In what may be one of the most bizarre gaps of logic offered as if it makes any sense at all, Amanda Marcotte at Slate’s XX Factor contends that the statute of limitations for rape should be eliminated.
State Sen. Wendy Davis, the Democratic candidate for Texas governor who rose to national fame last year by spearheading a fight against a draconian abortion bill, held a press conference Wednesday to highlight her ideas on how to fight sexual assault. Talking about her legislative efforts to process the estimated backlog of 16,000 untested rape kits in the state, Davis said she wanted to take the solution a step further. She proposed lifting the statute of limitations for sexual assault entirely, in no small part to make sure that rapists don’t escape justice just because a rape kit lingered untested for so long that the window for prosecution closed.
Texas has a ten-year statute of limitations for rape, already substantially longer than most states, but that’s not good enough. After all, they have a backlog of untested rape kits, and can’t possibly get to them within ten years.
One solution, of course, would be for the state to test the friggin kits timely. You know, do the job right? But no, that would cost money. That would be hard on the state. Doing things right is not a solution that brings a smile to politicians faces, as it suggests they are doing things wrong, which suggests they suck at running government. That would never do.
Masters’ case is just as much about evolving technology as it is about the bureaucratic backlog of unprocessed rape kits, but with 16,000 untested kits to go through, the concern that some rapists will go free just because no one bothered to process the kits in time is a very serious one.
Feminists are not big fans of Blackstone’s ratio. At least not when it comes to one of their sacred cow crimes. Drugs? Different. Murder? Who cares. But rape? Let no rapist go free. None. And throw a few who aren’t rapists in there for good measure. Even if they didn’t rape, they’re men, so no doubt they did something to deserve to be imprisoned. Regardless, they are perfectly happy to suffer some collateral damage in the war against men, because rape culture.
Obviously, in an ideal world, rape kits would be processed quickly, and no rape cases would sit around unsolved for 10 or 20 years because of bureaucratic morass. But as the Cleveland example shows, that is exactly what has been happening. Lifting or at least extending the statute of limitations is a necessary fix to deal with a problem that has been going on for far too long.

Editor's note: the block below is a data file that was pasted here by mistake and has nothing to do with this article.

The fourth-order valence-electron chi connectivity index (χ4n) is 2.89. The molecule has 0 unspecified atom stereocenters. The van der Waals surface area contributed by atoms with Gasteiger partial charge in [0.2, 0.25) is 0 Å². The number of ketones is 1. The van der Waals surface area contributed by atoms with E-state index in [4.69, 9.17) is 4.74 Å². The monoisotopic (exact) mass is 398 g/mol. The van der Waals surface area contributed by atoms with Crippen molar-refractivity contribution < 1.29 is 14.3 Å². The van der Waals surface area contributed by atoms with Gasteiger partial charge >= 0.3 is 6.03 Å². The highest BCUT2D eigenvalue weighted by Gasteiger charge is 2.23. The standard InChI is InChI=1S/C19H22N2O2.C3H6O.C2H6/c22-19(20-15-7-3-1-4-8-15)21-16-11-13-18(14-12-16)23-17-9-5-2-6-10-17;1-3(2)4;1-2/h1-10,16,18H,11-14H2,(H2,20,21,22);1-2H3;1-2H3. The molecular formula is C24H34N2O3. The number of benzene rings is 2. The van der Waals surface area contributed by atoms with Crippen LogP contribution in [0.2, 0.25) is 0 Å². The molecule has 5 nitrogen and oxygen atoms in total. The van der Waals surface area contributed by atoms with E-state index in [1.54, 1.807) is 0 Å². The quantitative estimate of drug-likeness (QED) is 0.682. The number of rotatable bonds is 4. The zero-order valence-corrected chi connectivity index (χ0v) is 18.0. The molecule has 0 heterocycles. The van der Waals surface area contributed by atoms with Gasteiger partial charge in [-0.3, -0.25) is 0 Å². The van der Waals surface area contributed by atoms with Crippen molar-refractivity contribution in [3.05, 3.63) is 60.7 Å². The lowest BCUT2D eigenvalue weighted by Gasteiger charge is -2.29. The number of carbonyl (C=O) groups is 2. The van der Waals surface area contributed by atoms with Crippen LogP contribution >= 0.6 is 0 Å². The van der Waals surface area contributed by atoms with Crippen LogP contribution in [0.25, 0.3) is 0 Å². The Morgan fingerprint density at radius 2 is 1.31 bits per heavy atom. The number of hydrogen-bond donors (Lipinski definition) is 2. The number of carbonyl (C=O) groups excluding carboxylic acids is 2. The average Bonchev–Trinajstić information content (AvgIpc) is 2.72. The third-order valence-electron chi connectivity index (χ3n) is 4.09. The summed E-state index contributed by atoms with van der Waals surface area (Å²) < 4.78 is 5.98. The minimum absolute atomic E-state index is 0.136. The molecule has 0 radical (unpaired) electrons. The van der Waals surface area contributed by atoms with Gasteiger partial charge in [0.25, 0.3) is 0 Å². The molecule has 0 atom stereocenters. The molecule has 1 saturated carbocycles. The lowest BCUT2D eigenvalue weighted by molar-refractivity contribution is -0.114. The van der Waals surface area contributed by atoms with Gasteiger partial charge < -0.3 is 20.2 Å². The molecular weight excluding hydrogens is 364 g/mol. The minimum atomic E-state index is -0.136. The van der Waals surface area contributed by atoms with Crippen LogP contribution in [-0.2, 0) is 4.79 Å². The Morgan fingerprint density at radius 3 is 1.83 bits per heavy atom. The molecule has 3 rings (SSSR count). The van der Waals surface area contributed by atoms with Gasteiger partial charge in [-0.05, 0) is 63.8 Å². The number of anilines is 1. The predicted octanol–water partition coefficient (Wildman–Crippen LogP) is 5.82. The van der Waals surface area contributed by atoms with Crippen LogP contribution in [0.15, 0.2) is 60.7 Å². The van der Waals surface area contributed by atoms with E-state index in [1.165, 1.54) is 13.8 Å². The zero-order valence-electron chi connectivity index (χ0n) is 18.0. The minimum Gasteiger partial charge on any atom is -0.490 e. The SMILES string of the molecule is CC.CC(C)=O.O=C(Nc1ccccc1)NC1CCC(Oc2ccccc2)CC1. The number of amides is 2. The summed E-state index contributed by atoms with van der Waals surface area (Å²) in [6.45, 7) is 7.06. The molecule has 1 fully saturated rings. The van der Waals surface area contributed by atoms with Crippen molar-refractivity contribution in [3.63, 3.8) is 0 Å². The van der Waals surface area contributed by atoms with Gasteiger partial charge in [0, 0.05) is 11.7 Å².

The internal references to Marcotte’s post are to the anecdotal stories invariably relied upon to juice up the emotions of her readers. They are as tuned into their feelings as they are disdainful of reason.
So there is a bureaucratic morass, and the solution is the evisceration of defendants’ rights. Not merely helpful to forfeit the statute of limitations on the altar of government incompetence, but necessary. The worse the incompetence, the more necessary “to deal with a problem that has been going on for far too long.” But now, it’s important. And now, it comes at the expense of defendants. Cool story, Amanda.
I searched Marcotte’s post carefully for an explanation of why statutes of limitations matter, and it was nowhere to be found. Some will understand that they exist to give the accused due process, the ability to find evidence and witnesses to challenge the accusation of a moment in time a decade earlier. Others will see it as another legal technicality that lets rapists go free.
There is strong sympathy for the accusers, rape victims, bolstered by a well-organized feminist machine. Sure, they share liberal concerns for the rights of the accused, except when it involves women, when suddenly all concern for rights disappears like magic. There is no advocacy group for accused rapists to counter the hype.
The organized criminal defense bar is deeply conflicted on matters like this. While it may well appreciate the constitutional dimensions of statutes of limitations, it also shares the sympathy toward feminist issues, as liberalism runs deep within the group. The response, if any, will be tepid at best. After all, it’s hard to pick between sacred cow beliefs.
Those who think that such crazy, outlier notions as the evisceration of constitutional rights, statutes of limitations, are so insanely disconnected from the failure of government to do its job in a timely and competent manner, could never be adopted by rational people, are failing to see the trend. Nobody seems capable or willing to give any of this deep thought, when there is a Menckian solution in the offing.
After all, it’s hard to make the government do its job properly, and it’s counterproductive to offend the very government officials one needs to accomplish the only outcome that really matters: convicting every person accused of rape. It’s so much easier to just eliminate the statute of limitations. And there is nobody pointing out that this is both irrational and fundamentally wrong. Almost nobody.